The Decline of Marriage
The Pew study says that marriage is still the norm for college-educated people with good incomes, but is declining for all other groups. In 1960, two-thirds (68 percent) of all twenty-somethings were married. In 2008, just 26 percent were. That's a rapid decline for sure. More and more young couples live together now without getting that piece of paper. And some make lifetime commitments to each other without ever formalizing it. Thirty-nine percent of the people surveyed even said that marriage is now obsolete. Marriage. It's Complicated. Is It Worth It?
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It's true that many of the reasons for marriage that kept the institution going in the past are no longer relevant. You don't need to marry to have sex, or if you're pregnant. You don't need to marry to live together. Women needn't marry to be financially stable, either. And considering the fact that getting married can be expensive, and getting divorced even moreso, it makes sense that more couples are hesitating before taking that leap. Many of today's twenty-somethings are children of divorce (30 percent of all kids today), and they know firsthand what happens when marriage goes wrong.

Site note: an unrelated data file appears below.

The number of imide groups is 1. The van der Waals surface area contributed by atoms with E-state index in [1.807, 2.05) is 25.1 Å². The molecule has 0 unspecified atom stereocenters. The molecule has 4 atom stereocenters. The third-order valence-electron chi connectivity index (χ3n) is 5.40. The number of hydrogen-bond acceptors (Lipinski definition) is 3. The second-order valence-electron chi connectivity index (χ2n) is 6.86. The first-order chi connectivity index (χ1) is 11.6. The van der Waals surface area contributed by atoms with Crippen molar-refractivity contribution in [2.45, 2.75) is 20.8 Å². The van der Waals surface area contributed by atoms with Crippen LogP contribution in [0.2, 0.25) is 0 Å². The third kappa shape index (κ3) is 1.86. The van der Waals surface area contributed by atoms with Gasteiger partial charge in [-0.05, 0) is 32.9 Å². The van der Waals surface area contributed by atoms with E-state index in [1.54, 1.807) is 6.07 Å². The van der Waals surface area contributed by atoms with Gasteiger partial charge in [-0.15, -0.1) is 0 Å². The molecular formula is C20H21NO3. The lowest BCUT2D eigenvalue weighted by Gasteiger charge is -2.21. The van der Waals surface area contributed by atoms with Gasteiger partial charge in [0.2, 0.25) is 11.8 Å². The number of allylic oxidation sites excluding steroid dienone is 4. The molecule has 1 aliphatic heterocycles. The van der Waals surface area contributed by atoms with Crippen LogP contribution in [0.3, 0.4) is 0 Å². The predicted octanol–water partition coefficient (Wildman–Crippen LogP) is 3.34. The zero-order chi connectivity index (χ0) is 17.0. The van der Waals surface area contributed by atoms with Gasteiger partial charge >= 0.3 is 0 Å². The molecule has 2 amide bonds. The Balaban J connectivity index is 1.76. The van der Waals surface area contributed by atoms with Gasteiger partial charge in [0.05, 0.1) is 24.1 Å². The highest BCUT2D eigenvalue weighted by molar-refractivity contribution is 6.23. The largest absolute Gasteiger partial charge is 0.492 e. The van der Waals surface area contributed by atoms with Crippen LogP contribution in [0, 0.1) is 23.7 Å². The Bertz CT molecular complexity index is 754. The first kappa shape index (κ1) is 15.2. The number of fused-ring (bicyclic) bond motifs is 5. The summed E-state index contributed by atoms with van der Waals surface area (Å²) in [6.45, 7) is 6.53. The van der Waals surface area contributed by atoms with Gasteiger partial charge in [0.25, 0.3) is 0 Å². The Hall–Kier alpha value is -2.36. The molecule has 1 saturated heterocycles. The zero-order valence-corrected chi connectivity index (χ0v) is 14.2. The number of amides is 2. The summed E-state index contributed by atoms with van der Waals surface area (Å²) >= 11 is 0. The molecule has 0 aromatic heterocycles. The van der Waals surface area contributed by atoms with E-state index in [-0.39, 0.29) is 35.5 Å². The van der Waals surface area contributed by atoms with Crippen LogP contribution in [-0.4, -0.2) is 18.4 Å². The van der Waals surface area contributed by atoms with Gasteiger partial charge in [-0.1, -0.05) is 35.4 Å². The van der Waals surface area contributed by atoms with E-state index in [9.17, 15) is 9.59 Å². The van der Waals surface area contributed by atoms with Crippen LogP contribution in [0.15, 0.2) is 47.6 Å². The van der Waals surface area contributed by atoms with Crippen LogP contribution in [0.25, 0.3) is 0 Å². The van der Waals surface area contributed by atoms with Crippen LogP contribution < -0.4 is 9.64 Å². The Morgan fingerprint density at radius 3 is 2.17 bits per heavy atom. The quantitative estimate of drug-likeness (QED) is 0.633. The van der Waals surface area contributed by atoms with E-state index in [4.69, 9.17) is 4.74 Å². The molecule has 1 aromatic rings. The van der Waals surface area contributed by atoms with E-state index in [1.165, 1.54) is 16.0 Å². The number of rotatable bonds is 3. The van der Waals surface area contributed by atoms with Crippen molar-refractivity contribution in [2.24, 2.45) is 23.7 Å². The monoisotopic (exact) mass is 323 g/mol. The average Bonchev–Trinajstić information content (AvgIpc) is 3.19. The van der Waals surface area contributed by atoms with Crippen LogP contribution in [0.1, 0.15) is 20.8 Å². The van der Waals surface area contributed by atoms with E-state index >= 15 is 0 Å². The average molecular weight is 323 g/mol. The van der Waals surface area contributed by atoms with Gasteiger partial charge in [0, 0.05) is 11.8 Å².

So if marriage is something many people can do without, how is a family defined? Here are some interesting thoughts from those surveyed:
- 86 percent of Americans say that a single parent and a child living together constitute a family (as opposed to having two parents).
- 88 percent of Americans think a married couple constitutes a family, even if they don't have a child.
- 80 percent think that an unmarried couple living with a child counts as a family, while 43 percent consider such a situation bad for society
- And 63 percent say a gay or lesbian couple raising a child counts as a family.